Ghost Blade HD
Now Available on Steam (Also on PS4, XboxOne, and WiiU)
Developed by Hucast Games
From their name alone any keen arcade shoot'emup player should recognize Hucast Games dabbles in the Dreamcast-era of what we call retro. With a clear loyalty and passion for this golden age of shmups they've set out to keep the traditions of Japanese STGs alive with an explosive and intense modern polish in both visuals and gameplay. Ghost Blade HD takes this fierce and energetic take on the shmup genre across 5 mesmerizing extraterrestrial stages, seeking to find its spot in history among the most classic of arcade shooters.
The visuals here set a standard in shmups of their own, and unlike its gameplay are not comparable to anything released in any arcade in the past. The settings range from sand-storm inflicted deserts to lush alien planets with autumn-red trees, and always pack a vibrant punch of color. With extra sharp, crispy high resolution textures and mind-boggling amounts of enemies and items on-screen at a time Ghost Blade HD also manages to capture the visuals of its roots through old school polygonal ship designs and giant-robo bosses that'll make any sci-fi anime geek's mouth water. This is a different kind of shoot'emup that is unparalleled in its visual chaos of bullets and celestial settings.
Ghost Blade HD presents an arcade shmup soundtrack that is nostalgic on levels I cannot articulate properly through words. Somewhere between the surreal and otherworldly compositions of Zuntata's Darius Gaiden soundtrack and the heavy, chaotic and beats of Manabu Namiki's work for Battle Garegga this soundtrack assaults the senses in secret and majestic retro ways that modern game creators and companies have been trying to tap into for a decade. It might not be something someone who didn't grow up with obscure Japanese shmups would get, but the sounds of the warm synth-y and space-y melodies couldn't make me any happier.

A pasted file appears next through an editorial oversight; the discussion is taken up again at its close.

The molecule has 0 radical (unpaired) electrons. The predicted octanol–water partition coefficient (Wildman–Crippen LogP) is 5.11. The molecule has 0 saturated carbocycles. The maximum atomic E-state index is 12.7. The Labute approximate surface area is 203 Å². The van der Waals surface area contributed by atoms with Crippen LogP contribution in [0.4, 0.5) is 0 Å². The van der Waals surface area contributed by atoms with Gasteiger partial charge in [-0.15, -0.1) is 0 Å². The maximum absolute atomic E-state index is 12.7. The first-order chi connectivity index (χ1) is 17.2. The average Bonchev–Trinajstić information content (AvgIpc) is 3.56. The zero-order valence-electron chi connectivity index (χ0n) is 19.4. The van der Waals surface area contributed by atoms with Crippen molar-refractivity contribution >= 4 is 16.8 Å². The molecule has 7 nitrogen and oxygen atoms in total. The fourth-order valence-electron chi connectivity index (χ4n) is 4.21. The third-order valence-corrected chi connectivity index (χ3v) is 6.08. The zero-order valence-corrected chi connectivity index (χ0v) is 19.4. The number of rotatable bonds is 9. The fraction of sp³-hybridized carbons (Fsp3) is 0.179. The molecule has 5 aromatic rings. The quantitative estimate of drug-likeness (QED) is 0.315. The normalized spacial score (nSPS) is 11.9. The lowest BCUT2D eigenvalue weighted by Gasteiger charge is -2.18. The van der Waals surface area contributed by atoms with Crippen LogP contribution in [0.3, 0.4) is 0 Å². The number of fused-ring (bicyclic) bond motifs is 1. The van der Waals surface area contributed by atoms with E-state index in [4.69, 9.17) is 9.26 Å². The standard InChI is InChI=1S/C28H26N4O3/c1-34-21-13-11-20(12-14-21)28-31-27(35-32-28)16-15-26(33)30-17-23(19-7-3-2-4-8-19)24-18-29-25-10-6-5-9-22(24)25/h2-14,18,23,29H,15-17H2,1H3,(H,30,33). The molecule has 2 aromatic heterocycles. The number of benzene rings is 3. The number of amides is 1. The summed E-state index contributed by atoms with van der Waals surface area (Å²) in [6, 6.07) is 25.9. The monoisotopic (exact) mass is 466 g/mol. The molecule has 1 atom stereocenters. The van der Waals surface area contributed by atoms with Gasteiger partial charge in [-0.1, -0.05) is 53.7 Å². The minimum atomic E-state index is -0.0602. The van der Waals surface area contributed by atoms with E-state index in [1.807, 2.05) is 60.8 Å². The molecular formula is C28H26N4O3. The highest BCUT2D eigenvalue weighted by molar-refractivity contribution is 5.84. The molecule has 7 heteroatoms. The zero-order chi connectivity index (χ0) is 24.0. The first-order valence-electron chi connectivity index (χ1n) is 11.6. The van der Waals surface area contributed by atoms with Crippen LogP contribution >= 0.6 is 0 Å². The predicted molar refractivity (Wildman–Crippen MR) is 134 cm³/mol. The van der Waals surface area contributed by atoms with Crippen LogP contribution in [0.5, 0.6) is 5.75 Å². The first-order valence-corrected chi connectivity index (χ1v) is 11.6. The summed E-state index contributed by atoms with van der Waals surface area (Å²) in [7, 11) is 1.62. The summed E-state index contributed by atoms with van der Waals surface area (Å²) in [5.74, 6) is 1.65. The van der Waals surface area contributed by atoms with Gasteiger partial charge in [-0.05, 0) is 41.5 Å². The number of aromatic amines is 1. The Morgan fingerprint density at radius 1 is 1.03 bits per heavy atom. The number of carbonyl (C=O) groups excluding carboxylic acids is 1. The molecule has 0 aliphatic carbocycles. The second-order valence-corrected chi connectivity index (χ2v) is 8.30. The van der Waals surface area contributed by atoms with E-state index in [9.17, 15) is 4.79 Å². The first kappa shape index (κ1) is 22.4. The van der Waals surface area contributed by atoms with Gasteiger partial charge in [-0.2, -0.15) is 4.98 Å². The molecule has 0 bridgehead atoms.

The action of Ghost Blade HD as with any shmup is focused on overwhelming blankets of bullets. It's of a more twitch and reflex based nature, as opposed to the geometrical pattern memorization seen in Cave-styled Bullet Hells, with curtains of bright shrapnel flying in your direction at all times. Instead of sitting inside of small triangular safe-spots like in the aforementioned Bullet Hells, you'll constantly be on the move as to avoid the fire. Luckily, many of these bullets can pre-emptively be cancelled with careful thinking and aiming by neutralizing their source, the baddie firing them. This gives Ghost Blade HD a classic and hyper kind of perspective like Toaplan shmups, and feels to me almost like a much snazzier, modern, and crazier Tatsujin.
Even on the easiest setting the later levels become increasingly insane and unpredictable leading to many deaths, which is great for a shmup. With such an accessible and exhilarating start but such a daunting and seemingly impossible end it means that Ghost Blade HD has a high skill ceiling, and a whole lot of replayability. It's easy to hop into for a few easier levels but will take you dedication and patience to fully complete without embarrassing errors and endless continues.
The game has a relatively simple scoring mechanic that should be familiar to arcade junkies. With each enemy or crate hit and destroyed your combo multiplier rises, and as they are destroyed shiny and attractive medals pour out. The amount that these medals give you is of course raised by the multiplier, so score chasers will be making a mad dash to kill and collect. It's simple but very effective, and incredibly rewarding watching streams of loot pour from your successful strikes as you rise through the Leaderboards.
When it comes to arcade shoot'emups Ghost Blade HD is the ultimate bliss-out. The Zen-ful state of mind needed to dance between the ballet of bullets, the mysteriously obscure and nostalgic soundtrack, and the gorgeously detailed modern visuals with a touch of retro sci-fi design come together for an unworldly and addictive score-chasing package.